Illustrating a systematic approach to selecting motion pictures for product placements and tie-ins
Universidad Autónoma de Madrid
Morris B. Holbrook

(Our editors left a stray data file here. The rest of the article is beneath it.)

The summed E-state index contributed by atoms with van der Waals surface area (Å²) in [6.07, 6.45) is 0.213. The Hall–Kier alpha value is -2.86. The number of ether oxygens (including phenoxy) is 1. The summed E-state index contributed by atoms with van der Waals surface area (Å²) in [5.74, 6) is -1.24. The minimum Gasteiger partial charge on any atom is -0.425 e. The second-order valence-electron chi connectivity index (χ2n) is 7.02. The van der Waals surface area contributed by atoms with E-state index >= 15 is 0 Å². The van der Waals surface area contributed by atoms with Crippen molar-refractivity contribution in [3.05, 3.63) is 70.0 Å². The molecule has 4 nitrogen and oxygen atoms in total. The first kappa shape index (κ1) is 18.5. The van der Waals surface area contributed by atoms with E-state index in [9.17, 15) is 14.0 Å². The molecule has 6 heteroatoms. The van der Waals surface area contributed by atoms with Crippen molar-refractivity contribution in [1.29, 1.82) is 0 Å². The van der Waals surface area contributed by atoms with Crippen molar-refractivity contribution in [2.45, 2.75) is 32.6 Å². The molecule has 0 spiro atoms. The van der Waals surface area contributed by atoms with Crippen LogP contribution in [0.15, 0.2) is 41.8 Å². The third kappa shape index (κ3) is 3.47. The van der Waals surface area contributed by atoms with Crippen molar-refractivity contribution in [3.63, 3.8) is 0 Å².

An unprecedented proliferation of product placements and campaigns tied to motion pictures occurred during the 1980s and early 1990s (Wasko et al. 1993). Indeed, such diverse advertising activities are frequently interconnected because, as a form of compensation, placement deals often involve commitments to extensive joint- or cross-promotional tie-in campaigns (Turcotte 1995; Russell & Belch 2005). Both placements and tie-in campaigns continued to grow during the subsequent decade until, by 2008, the use of films as an advertising medium has become broadly institutionalised. Thus, the widespread practice of product placement has fostered an industry of its own (Wenner 2004) practised by more than 100 companies internationally (Nelson 2004). According to records available on www.brandchannel.com, an average of 18 brands were placed in the roughly 200 top movies released between 2001 and 2005. With regard to movie-related tie-in campaigns, the deal between Warner Brothers and the Coca-Cola Company provides a much-publicised example, in which Coke reportedly paid US$150 million in 2001 for the exclusive global rights to use Harry Potter to promote its soft drinks. Warner Brothers, which paid US$500,000 in 1999 for the property's worldwide licensing rights, has recruited numerous licensees who market around 400 different products tied to Harry Potter in the United Kingdom alone (Brown 2005). Extending this example, in the US and Canada, retail sales of licensed products with links to entertainment reached US$12.7 billion in 2006 (EPM Communications 2007).